Social media has been designed to amplify the importance of one’s inner self (nafs). Conversely, khushūʿ and true servitude (ʿubudiyyah) require us to diminish our self-importance and venerate Allah (ʿazza wa jall). We must think the highest of Allah and be in awe of His greatness, while thinking of ourselves as insignificant. The less importance we attach to ourselves, the greater our awe and reverence (taʿẓīm) of Allah will be.
3) Love of the World
The love of the world (dunyā) is one of the major reasons for the weakness of our īmān. Success in today’s materialistic society is defined by how ‘rich’ or ‘famous’ you are. Despite our beautiful dīn having laid down the yardstick for success, we still buy into the corrupt dominant narrative. We strive hard to accumulate the riches of the dunyā, be it clothes or cars, luxury homes or the latest gadgets.
Enjoying such luxuries is not wrong nor is it a sin, however, it can develop into a wrong if it becomes our purpose in life. The Messenger of Allah ﷺ said, “Every ummah has a fitnah (trial), and the fitnah of my ummah is wealth” (Tirmidhī).
Imām al-Ghazālī (raḥimahullāh) calls the love of the world “the root of every shortcoming and the source of all corruption”. He states that when the love of the world enters the heart of the person to such an extent that he no longer takes provisions from it for the hereafter, he can no longer hope to experience the pure bliss of conversing with Allah (ʿazza wa jall) in ṣalāh.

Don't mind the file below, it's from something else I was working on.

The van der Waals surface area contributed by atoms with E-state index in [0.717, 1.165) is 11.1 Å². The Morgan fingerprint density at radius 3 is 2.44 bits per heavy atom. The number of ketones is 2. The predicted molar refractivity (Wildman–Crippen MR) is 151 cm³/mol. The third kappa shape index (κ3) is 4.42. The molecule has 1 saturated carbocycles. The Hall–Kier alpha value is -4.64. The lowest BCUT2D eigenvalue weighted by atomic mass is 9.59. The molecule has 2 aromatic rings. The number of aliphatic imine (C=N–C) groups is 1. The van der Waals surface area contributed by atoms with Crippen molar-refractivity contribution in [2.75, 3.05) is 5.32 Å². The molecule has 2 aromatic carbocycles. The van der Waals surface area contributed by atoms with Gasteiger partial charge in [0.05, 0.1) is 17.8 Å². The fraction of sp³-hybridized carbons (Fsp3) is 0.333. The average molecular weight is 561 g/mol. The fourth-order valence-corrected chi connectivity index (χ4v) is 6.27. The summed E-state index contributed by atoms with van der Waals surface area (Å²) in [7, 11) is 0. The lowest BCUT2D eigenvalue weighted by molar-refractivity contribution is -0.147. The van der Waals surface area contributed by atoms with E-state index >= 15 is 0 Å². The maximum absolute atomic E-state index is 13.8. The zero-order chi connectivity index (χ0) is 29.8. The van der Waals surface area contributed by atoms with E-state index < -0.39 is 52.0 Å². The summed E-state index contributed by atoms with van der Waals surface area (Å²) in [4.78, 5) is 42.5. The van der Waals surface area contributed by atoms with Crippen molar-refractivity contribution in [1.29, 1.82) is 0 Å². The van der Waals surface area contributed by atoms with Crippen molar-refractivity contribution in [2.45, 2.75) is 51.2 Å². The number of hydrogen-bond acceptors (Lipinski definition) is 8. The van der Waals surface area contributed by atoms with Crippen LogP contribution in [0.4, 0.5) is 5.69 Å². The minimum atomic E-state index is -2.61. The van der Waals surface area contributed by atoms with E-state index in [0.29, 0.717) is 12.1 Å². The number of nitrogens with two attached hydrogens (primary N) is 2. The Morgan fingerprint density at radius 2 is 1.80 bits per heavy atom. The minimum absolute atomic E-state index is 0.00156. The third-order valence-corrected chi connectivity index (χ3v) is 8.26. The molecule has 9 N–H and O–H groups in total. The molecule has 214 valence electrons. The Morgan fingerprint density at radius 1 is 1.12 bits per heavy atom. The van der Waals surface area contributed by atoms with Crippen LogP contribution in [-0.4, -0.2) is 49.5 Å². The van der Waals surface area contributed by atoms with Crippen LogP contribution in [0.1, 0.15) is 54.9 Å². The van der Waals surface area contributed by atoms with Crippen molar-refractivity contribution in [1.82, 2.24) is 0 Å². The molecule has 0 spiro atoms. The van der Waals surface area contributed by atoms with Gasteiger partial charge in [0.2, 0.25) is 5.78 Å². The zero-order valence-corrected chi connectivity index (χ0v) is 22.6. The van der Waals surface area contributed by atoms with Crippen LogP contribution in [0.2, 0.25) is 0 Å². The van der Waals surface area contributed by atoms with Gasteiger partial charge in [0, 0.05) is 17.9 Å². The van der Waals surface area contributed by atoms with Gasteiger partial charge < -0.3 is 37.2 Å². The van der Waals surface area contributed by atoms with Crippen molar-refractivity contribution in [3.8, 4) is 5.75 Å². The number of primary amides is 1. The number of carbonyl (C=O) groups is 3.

This is because the person who experiences his joy in this world will not experience the joy of conversing with Allah. A man aspires to that which gives him joy and, if his joy is rooted in this world, then he will certainly aspire and work hard to attain that.
4) We Couldn’t Care Less: Hedonism and Apathy
We have lost sight of our purpose in life. No longer is our focus and goal in life to please and worship Allah (ʿazza wa jall). Along with rampant materialism, our lives are plagued with hedonism (where pleasure and satisfying one’s desires is the sole aim of human life) and apathy. Statements like YOLO (You Only Live Once), encourage us to ‘have as much fun as possible’. Endless entertainment is making us apathetic to the condition of our souls and the plight and suffering of humanity. One reason why we have lost khushūʿ in our lives is because ‘we couldn’t care less’. It doesn’t bother us. Allah (ʿazza wa jall) reminds us in Sūrah al-Ḥadīd:
“Has the time not come for those who have believed that their hearts should become humbly submissive at the remembrance of Allah and what has come down of the truth” (57:16)?
Let us be like the great Companion ʿAbdullāh b. ʿUmar (radiy Allāhu ʿanhumā). He would cry upon hearing this āyah and respond by stating:
Certainly, my Lord! Certainly, My Lord!
Regret your past and make a firm resolve!
From this point onwards, regret your past sins. Regret your absence of khushūʿ. Cry over your distance from the One who has created you and is the Source of all your blessings. Resolve to turn a new leaf, both in how you conduct your life and in your ṣalāh. From today onwards, resolve to pray with khushūʿ through the tawfīq (divine accord) of Allah.